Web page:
It's that very bottom of the year where I always feel like crawling into bed and reading and sleeping for a week with a coffee machine a few steps away. I spent one winter break home from college doing just that. It was one of the happiest times of my life. In that week I sat in bed and read Alice in Wonderland, The Fermata, Flow My Tears, The Policeman Said, Franny and Zooey, and Neuromancer, I think.
Every winter, around this time, when people start sneaking out of the office early to do last minute shopping, when people take long flights home, I look for a place to hole up, hide, and read. Almost every year for the past decade or so, I find myself reading Franny and Zooey once again on the day before Christmas.
Reading has always seemed to me like a very self-indulgent and self-absorbed activity. It feels so passive, so inert. But I'm a glutton for it. Partially it's because I'm curious to read certain things, want to finish certain stories, learn particular histories, ec. But often, I think it's more about the weird, detached, not-there mindstate I get put into when I'm safely and securely reading.
When I was about eight or nine, I used to read in a washer-dryer closet we had on the second floor. There was a light in there. I would wait until my mom was drying a load of laundry, and then I'd take a blanket and a pillow, lay it out on the dryer, shut the closet doors, and read for the sixty minutes of the dryer cycle. It was always a little sad when the warmth and hum of the dryer shut down and the cold and silence started creeping back in. My mother never approved of this habit of mine. She was convinced I was breathing in dust and lint from the dryer exhaust. And that the dryer was probably not designed to be used as a lounge chair.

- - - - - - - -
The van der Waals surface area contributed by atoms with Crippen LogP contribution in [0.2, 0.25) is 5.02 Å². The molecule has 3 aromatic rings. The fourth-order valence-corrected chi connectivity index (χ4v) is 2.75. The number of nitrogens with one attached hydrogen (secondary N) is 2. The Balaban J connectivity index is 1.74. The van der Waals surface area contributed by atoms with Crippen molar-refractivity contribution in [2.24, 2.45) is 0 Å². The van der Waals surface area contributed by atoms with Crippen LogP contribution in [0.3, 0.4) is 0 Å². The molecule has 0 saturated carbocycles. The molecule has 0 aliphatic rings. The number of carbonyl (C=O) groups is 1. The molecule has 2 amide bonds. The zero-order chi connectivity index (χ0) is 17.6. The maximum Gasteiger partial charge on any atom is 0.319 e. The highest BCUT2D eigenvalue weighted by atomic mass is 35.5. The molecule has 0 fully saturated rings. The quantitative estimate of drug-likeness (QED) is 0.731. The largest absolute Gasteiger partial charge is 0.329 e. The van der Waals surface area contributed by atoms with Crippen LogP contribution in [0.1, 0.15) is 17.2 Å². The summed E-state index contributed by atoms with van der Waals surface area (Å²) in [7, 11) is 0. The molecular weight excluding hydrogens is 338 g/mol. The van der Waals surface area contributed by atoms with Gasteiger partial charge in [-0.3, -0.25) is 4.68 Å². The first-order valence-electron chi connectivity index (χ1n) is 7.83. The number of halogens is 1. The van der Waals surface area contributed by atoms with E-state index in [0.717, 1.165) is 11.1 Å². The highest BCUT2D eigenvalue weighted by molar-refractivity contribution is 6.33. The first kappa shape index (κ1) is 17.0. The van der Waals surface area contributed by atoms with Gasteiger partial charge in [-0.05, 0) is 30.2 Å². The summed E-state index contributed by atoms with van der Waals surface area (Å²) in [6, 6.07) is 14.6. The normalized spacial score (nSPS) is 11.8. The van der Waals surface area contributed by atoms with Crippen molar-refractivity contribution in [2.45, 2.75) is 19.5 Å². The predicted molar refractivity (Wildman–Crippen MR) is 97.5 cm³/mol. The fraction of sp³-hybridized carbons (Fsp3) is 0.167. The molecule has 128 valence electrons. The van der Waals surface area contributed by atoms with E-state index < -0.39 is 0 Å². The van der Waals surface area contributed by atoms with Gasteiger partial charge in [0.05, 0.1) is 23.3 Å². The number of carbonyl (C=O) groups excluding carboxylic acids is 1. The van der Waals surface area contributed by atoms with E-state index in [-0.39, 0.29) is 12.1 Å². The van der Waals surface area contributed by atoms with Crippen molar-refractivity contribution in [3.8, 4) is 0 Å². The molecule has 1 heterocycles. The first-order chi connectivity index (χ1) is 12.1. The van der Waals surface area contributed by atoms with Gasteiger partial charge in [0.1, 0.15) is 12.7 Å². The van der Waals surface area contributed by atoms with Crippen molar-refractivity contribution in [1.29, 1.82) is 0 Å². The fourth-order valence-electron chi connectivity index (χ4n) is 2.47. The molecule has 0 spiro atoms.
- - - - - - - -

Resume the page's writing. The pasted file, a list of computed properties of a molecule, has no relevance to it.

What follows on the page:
For some reason, I used to like to read science fiction (generally post-nuclear apocalypse type stuff) or WWII histories in that closet. Around that same time, I also used to like reading Peanuts comic books for hours in the bathtub.
It looked almost exactly like this, except that the washer and dryer were flush up against each other.
Combined with my long-standing habit of reading excessively in the bathroom, I think my old dryer-womb practice pretty much establishes that reading is a regressive activity for me. It often does feel like an attempt to retract from the world of responsibility, blame, duty, fear, and anxiety, into a warm, humming neverland blankness. It's no wonder that one of my favorite places to be is on a long plane flight, reading a pulpy-smelling paperback. You know, the kind that has that Hugo Award science fiction section new pocket paperback smell? At first, that smell is very rich, saturated, almost suggestive of some kind of exotic oil. It's a smell full of promise, like the interior of a new car in the dealer's lot. Over time, as the pages become thin and brittle, that smell fades, and the paper smells cooler, drier, more like winter, and the past. This is a different smell than that gluey, plasticky and cardboardy smell--which I also loved--of the books I borrowed as a kid from my local public library back in Connecticut.
Anyway, I'll be on a long flight--back to Hartford--next week. I can't wait for that moment when we are somewhere above Colorado at eleven at night and I crack open a paperback and let that wonderful new paperback smell wash over me as I revel in a few hours of reprieve. I have a number of books on my list, but, as always, I am open to any and all recommendations.